Environmental Sciences Major: Soil and Watersheds Option (B.S.)


The College of Life Sciences and Agriculture (COLSA) and the College of Engineering and Physical Sciences (CEPS) jointly offer a bachelor of science degree in environmental sciences. Environmental science is an interdisciplinary field concerned with the interaction of biological, chemical, and physical processes that shape the environment, and control the response of natural systems to human activities.    Students graduating with a degree in environmental sciences will have an understanding of these interacting processes, experience working in interdisciplinary teams to apply this understanding, and the ability to communicate effectively with both scientific and lay audiences.  While in this program, students will acquire significant experience with field, laboratory and analytical methods appropriate for employment in professional environmental science positions as well as a basic understanding of environmental policy.  The University of New Hampshire is a recognized leader in environmental sciences research, and the environmental sciences program capitalizes on faculty expertise in this area. Program faculty emphasize teaching and research in the areas of biogeochemical cycling, environmental chemistry, ecosystem science, global change, hydrology, plant ecology, soil science, and water resource management among many other fields.

Employment opportunities include environmental consulting firms; educational facilities (e.g., science centers), environmental monitoring laboratories (e.g., water treatment plants, the Environmental Protection Agency), government agencies (e.g., the U.S. Geological Survey, Bureau of Land Management, Natural Resource Conservation Service), university and government research laboratories, and nongovernment environmental organizations. The environmental sciences program also constitutes an excellent preparation for graduate programs in several areas relating to the environment.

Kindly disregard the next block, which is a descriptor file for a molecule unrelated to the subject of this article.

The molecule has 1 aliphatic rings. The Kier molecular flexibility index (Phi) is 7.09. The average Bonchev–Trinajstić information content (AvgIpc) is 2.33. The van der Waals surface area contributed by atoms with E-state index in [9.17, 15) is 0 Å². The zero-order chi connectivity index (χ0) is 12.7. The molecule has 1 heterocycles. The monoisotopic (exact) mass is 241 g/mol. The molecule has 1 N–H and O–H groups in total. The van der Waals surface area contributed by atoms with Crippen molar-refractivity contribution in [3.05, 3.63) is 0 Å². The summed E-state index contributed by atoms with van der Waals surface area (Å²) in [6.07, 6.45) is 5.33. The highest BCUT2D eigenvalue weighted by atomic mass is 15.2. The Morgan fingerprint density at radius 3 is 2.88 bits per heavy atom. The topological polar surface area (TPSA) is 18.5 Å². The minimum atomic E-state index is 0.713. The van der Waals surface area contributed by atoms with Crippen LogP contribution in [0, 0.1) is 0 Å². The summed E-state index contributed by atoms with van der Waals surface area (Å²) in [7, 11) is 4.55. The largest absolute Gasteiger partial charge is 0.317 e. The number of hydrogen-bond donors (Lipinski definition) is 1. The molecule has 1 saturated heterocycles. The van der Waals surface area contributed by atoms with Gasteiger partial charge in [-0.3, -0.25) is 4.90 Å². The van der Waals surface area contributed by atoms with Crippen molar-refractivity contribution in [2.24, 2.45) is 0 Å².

The Program has four options, and specific course requirements for the major vary by option. The ecosystems and soils and watersheds options are both managed by the Department of Natural Resources and the Environment in COLSA, and the geosystems and hydrology options are both managed by Earth Sciences in CEPS. 

Scope of the Major (Introduction - 3 Courses)9
Professional Perspectives in Natural Resources
Introduction to Environmental Science
Contemporary Conservation Issues and Environmental Awareness
Principles of Sustainability
The Scientific Basis (Foundation - 7 Courses)28
Biology I:
Introductory Biology: Evolution, Biodiversity and Ecology
Chemistry I:
General Chemistry I
Chemical Principles for Engineers
Introductory Chemistry for Life Sciences
Chemistry II:
Chemistry of the Environment
General Chemistry II
Introduction to Physics I
General Physics I
Biology/Physics II:
BIOL 411Introductory Biology: Molecular and Cellular4
or PHYS 402 Introduction to Physics II
or PHYS 408 General Physics II
Calculus for Life Sciences
Calculus I
Applied Biostatistics I
Statistical Methods and Applications
Earth and its Systems (Core - 6 Courses)24
Earth Science:
Dynamic Earth
Earth History
Geology and the Environment
Aquatic Science:
Freshwater Resources
Studio Soils
Introduction to Climate
Elements of Weather
Climate and Society
Ecology and Biogeography of New Zealand
Forest Ecology
Human Dimensions:
Natural Resources and Environmental Policy
Environmental Policy, Planning and Sustainability in New Zealand
Introduction to our Energy System and Sustainable Energy
Sustainable Living - Global Perspectives
Environmental Toolkit (Methods - 2 Courses)7-8
Select two courses from the following:
Techniques in Environmental Sciences
Introduction to Geographic Information Systems